Virginia Tech Researcher Seeks to Use Electrical Stimulation to Give Voice to Stroke Patients

Virginia Tech

A Virginia Tech College of Engineering researcher is seeking a new way to help those who are unable to speak to find their voice. But this isn’t “The King’s Speech,” the Academy Award-winning film about a British royal undergoing speech therapy to battle a stammer. Instead, Alexander Leonessa (http://www.me.vt.edu/people/faculty/leonessa.html) wants to help bring back the voice of stroke patients and others who have suffered paralysis of the vocal folds, through electrical stimulation.

Leonessa, an assistant professor of mechanical engineering (http://www.me.vt.edu/), is developing a small device that could use functional electrical stimulation on the paralyzed vocal folds of stroke patients or others who have lost the ability to talk, or even swallow and breathe properly. “The device has the potential of improving the quality of life for patients with vocal paralysis, or neuromuscular disabilities, including traumatic brain injury, multiple sclerosis, cerebral palsy and Parkinson’s disease,” he said.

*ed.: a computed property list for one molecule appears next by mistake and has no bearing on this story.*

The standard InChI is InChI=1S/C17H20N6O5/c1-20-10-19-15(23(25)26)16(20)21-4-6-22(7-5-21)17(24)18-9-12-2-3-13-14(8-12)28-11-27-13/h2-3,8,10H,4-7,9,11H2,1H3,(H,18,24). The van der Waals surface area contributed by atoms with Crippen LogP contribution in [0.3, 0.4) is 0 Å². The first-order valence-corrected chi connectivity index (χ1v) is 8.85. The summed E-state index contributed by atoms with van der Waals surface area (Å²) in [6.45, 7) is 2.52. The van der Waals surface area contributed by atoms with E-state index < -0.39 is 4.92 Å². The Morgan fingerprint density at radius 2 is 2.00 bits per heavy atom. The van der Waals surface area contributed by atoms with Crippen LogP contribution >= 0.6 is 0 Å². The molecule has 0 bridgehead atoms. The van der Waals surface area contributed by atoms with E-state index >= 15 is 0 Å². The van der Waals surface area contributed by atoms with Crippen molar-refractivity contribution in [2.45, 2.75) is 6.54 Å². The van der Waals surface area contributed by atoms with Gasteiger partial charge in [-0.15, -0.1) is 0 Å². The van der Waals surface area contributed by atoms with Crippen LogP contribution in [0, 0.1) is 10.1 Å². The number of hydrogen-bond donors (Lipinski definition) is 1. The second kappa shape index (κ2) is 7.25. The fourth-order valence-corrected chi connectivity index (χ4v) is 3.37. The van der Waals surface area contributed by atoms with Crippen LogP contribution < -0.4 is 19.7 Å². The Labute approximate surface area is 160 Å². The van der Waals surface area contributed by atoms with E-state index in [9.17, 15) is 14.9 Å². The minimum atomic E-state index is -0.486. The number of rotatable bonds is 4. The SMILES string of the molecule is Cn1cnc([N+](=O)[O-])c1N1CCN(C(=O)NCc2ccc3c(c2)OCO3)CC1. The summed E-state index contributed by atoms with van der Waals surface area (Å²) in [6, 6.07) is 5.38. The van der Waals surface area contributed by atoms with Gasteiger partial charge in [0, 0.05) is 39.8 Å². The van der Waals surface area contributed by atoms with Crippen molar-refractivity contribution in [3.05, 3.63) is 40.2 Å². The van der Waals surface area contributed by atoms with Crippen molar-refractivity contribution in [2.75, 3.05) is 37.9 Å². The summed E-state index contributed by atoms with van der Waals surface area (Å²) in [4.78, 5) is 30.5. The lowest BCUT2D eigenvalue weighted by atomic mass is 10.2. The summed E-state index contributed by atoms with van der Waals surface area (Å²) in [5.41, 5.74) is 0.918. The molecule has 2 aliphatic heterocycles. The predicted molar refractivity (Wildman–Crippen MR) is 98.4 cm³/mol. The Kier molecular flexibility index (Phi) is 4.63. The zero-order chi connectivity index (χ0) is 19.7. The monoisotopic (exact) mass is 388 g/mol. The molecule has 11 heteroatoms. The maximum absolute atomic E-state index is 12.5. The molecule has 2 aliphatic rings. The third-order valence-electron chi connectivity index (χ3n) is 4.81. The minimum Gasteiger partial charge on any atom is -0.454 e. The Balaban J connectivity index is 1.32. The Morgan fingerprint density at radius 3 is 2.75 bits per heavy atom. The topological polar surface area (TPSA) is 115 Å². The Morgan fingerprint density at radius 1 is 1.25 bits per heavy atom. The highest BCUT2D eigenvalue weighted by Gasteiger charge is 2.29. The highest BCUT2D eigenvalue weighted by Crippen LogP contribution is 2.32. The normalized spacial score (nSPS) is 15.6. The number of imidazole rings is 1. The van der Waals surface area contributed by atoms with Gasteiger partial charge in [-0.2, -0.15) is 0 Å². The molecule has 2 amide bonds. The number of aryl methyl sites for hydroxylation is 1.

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National Stroke Association’s mission is to reduce the incidence and impact of stroke by developing compelling education and programs focused on prevention, treatment, rehabilitation and support for all impacted by stroke.